Woolly Mammoth Genome Sequenced - InformationWeek

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Woolly Mammoth Genome Sequenced

Just in time for global warming, scientists have sequenced the genome of the extinct woolly mammoth, last seen roaming the Earth about 10,000 years ago.

Just in time for global warming, scientists have sequenced the genome of the extinct woolly mammoth, last seen roaming the Earth about 10,000 years ago and in cudgel-and-sandals films like 10,000 BC.

"Previous studies on extinct organisms have generated only small amounts of data," said Stephan C. Schuster, the Penn State University biochemistry professor who co-authored the new research, in a statement. "Our data set is 100 times more extensive than any other published data set for an extinct species, demonstrating that ancient DNA studies can be brought up to the same level as modern genome projects."

Schuster told The Associated Press that eventually it should be possible to re-create any extinct creature that lived within the last 100,000 years, given suitable genetic material.

That appears to preclude the sort of dinosaur theme park depicted in the film Jurassic Park -- the Jurassic period spanned from about 206 million to 144 million years ago.

However, Pleistocene Park has potential -- think saber-toothed tigers, giant ground sloths, and Neanderthal tour guides.

"[B]y deciphering this genome we could, in theory, generate data that one day may help other researchers to bring the woolly mammoth back to life by inserting the uniquely mammoth DNA sequences into the genome of the modern-day elephant," Schuster said in a statement. "This would allow scientists to retrieve the genetic information that was believed to have been lost when the mammoth died out, as well as to bring back an extinct species that modern humans have missed meeting by only a few thousand years."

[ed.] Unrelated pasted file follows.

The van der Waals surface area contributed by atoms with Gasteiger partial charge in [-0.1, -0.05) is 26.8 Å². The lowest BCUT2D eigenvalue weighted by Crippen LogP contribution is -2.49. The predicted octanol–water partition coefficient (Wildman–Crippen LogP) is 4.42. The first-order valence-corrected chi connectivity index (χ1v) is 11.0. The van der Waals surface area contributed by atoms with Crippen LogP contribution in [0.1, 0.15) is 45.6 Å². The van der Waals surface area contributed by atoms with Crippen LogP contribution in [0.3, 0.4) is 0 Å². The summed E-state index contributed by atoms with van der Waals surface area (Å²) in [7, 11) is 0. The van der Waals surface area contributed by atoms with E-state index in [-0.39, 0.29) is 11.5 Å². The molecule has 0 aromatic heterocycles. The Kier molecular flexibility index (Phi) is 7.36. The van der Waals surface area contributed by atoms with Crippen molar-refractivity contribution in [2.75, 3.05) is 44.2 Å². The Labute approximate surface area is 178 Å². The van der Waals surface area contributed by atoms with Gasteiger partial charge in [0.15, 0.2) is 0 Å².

For ancient humans, meeting a woolly mammoth may have been a real treat: According to the Mammoth Genome Project, "the enormous amount of meat coming from a six- to eight-ton animal ... would have fed 400 people for several weeks."

The natural refrigeration available when mammoth was "what's for dinner" may have made it possible to keep mammoth meat fresh for several weeks. Unfortunately, experiments suggest chilled mammoth meat probably smelled and tasted like Limburger cheese. Of course, hygiene standards, not to mention dietary options, were different then.

Before any of this happens, however the researchers -- from Penn State, the Severtsov Institute of Ecology and Evolution, the Zoological Institute in Russia, the University of California, the Broad Institute, Roche Diagnostics, and the Sperling Foundation -- have further work to do.

The genome data set now consists of 4 billion DNA bases, but Schuster and his colleagues believe that only 3.3 billion of them belong in the mammoth genome. The extra DNA bases could belong to bacteria, fungi, or something else that might have contaminated the genetic sample, comprised of hairs from a frozen mammoth recovered from the Siberian permafrost.

So the scientists have to clean up their genomic data. If and when tomorrow's aspiring P.T. Barnum decides to revive the species for science or showmanship, he won't want his woolly mammoth to have, say, a mushroom for a head.

To help arrive at a functional woolly mammoth genome, the researchers at the Broad Institute of MIT and Harvard are sequencing the genome of the African elephant for comparison.

"Only after the genome of the African elephant has been completed will we be able to make a final assessment about how much of the full woolly-mammoth genome we have sequenced," said Webb Miller, a professor of biology, computer science, and engineering at Penn State, in a statement.

This work, however, awaits further funding.

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